Prediction #6 – Notre Dame's lowest scoring game will take place in Chestnut Hill
"If you look at our schedule (at Cincinnati) carefully, and really go through it, you'll see that we won one game 28-7; that we won another 21-14. So you'll see some low-scoring games in there and some of it was tactical, in how we played offense, to get the win that day." – Brian Kelly, December 2009
Kelly's comment was in response to Notre Dame's recent defensive struggles, and why he – a perceived offensive-minded coach – would be able to stem the tide.
He expounded on his 12-0 season of 2009, offering a brief glimpse of how he approaches each opponent:
"When you have what we had at Cincinnati, a prolific offense and one that could score on anybody, you don't put your defense in a good position when you play that way. But having said that, it wasn't about our defense, it was about winning."
Kelly's comments blend well with my reasoning for the Eagles/Irish matchup as the *defensive slugfest of the 2010 season. The breakdown below is three-fold but admittedly, it's the series' recent history and bad blood that proved the determining factor.
(*Since every prediction must be proven true or false, we'll use total points scored by the winning team as the barometer).
The sound defenseLast year's 20-16 final score (the 2nd lowest point output of the season behind the 35-0 shellacking of Nevada in the opener) was largely an instrument of BC's sound, patient, Cover 2 scheme.
They challenged the Irish to beat them with short, non-threatening passes outside. The Irish obliged, as Clausen patiently hit Duval Kamara and Golden Tate for 18 combined receptions, the bulk of them underneath the coverage and outside the hash marks before Tate finally broke free on the pair's final grab, taking it 36 yards down the sideline for what proved to be the game-winning score.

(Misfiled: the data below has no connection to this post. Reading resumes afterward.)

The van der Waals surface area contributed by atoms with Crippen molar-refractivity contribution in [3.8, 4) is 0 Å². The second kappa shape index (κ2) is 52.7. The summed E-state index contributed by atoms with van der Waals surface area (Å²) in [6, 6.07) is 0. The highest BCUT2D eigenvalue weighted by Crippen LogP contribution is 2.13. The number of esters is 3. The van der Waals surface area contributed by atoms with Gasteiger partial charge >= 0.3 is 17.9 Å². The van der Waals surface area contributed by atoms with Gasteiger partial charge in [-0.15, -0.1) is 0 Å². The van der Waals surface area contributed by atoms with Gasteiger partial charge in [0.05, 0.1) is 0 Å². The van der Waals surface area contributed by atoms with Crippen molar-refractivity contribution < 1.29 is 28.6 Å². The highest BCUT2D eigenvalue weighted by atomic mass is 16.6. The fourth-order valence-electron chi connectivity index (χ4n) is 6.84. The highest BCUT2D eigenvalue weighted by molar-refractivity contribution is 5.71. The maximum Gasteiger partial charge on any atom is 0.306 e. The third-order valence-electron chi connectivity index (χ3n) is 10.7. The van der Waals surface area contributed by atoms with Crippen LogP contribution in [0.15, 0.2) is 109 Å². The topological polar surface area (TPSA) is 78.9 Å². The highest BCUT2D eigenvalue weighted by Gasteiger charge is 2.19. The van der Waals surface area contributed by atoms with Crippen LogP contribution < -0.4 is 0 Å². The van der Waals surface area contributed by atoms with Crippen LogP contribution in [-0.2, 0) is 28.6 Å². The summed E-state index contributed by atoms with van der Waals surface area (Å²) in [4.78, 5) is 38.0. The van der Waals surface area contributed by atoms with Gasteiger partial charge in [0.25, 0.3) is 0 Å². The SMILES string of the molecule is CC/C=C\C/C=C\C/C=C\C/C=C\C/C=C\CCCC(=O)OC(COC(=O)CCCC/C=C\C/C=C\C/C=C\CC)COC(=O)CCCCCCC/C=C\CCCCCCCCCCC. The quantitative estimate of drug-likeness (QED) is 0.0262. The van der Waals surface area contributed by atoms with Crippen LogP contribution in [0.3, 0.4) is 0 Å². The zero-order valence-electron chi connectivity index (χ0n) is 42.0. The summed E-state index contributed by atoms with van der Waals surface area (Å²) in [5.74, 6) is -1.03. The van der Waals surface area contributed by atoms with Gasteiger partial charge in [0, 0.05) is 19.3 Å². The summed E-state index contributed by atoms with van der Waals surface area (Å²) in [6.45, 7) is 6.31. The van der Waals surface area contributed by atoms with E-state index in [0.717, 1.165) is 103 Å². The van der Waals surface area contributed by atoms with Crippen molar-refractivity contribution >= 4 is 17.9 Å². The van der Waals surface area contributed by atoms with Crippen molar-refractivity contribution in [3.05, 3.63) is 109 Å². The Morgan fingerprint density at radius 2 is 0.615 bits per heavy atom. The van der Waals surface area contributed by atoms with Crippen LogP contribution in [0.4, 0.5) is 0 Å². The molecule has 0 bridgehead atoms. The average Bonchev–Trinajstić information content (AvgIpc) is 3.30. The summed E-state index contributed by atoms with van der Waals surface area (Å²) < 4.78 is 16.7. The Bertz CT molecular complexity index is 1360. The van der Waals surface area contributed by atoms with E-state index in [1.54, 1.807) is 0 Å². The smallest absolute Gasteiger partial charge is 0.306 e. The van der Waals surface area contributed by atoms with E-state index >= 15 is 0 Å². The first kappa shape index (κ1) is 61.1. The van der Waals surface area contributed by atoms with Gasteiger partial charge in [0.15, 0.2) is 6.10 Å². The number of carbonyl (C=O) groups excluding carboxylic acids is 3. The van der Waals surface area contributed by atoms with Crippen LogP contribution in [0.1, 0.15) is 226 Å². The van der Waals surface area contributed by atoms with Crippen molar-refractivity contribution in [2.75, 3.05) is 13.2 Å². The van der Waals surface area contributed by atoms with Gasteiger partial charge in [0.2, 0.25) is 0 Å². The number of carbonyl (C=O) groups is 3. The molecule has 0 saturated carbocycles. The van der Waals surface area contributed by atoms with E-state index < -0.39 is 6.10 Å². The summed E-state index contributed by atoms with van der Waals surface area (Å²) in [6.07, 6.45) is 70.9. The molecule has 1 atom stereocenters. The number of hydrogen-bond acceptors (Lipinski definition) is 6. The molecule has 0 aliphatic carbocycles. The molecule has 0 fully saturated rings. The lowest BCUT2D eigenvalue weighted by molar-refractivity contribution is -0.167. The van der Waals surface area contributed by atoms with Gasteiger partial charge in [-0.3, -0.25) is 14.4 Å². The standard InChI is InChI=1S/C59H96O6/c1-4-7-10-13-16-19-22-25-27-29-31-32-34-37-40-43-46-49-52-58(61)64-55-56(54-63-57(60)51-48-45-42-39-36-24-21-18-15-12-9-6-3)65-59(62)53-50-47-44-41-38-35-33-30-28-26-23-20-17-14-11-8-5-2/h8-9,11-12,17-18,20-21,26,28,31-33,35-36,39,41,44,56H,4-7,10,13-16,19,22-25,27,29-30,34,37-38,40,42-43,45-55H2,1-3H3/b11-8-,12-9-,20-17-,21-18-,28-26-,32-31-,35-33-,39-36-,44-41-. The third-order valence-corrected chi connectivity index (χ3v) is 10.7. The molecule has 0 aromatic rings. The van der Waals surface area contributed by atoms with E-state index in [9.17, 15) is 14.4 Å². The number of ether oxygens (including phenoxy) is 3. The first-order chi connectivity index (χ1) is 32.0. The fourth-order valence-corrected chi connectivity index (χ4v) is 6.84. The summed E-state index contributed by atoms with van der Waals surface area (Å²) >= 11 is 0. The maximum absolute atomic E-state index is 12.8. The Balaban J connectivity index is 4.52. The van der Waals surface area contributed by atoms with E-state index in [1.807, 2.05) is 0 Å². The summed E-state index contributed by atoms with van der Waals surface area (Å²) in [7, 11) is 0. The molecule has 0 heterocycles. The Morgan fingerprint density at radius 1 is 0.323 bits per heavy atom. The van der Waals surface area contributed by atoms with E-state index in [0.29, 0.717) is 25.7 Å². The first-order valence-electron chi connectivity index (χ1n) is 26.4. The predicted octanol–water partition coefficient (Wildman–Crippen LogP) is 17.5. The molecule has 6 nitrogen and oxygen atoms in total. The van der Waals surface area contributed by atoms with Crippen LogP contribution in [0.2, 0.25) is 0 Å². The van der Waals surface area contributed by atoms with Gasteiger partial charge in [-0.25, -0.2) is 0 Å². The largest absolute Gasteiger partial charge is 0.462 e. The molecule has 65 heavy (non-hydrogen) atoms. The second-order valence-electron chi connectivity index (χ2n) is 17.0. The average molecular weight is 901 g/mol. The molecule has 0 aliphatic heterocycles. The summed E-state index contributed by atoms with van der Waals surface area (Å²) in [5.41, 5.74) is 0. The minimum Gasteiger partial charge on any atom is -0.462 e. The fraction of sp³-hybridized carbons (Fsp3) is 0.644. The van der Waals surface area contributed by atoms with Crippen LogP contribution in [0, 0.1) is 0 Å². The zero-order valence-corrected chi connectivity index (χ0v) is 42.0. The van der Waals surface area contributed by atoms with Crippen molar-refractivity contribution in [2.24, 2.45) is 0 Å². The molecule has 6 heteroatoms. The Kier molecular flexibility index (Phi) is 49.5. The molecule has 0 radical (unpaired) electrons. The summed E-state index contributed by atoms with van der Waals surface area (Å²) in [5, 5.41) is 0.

The Eagles return the nation's 19th ranked scoring defense, due largely to a unit that finished 14th vs. the run in '09. More important, battle-tested personnel returns to Chestnut Hill led by freshman phenom Luke Kuechly at outside linebacker (Kuechly might have played the best individual game by an Irish opponent last season).
The expected return of 2008 All-America linebacker Mark Herzlich following a year on the sidelines due to treatment in his leg for Ewing's Sarcoma (Herzlich estimated his leg was "80-85 percent" in early June) would provide an additional boost, especially by the time these teams meet on October 2.
Junior defensive end Alex Albright (7 tackles/1 TFL vs. the Irish last season) is next in a long line of over-achieving Eagles up front. Returning free safety Wes Davis (5 tackles and a pass breakup vs. the Irish in '09) and cornerbacks Donnie Fletcher (9 tackles) and DeLeon Gause (8 tackles) lead the secondary.
In 2009, three of Kelly's Bearcats' four lowest-scoring contests were played away from home. In 2010, Notre Dame's offense is unlikely to reach the level of execution displayed last season by Kelly's Bearcats, which brings us to the impetus for this prediction:
"You have to find a way to play good enough defense, in the times that you need it…I think as a head coach who's a play-caller; I have a lot to do with how those games shape up."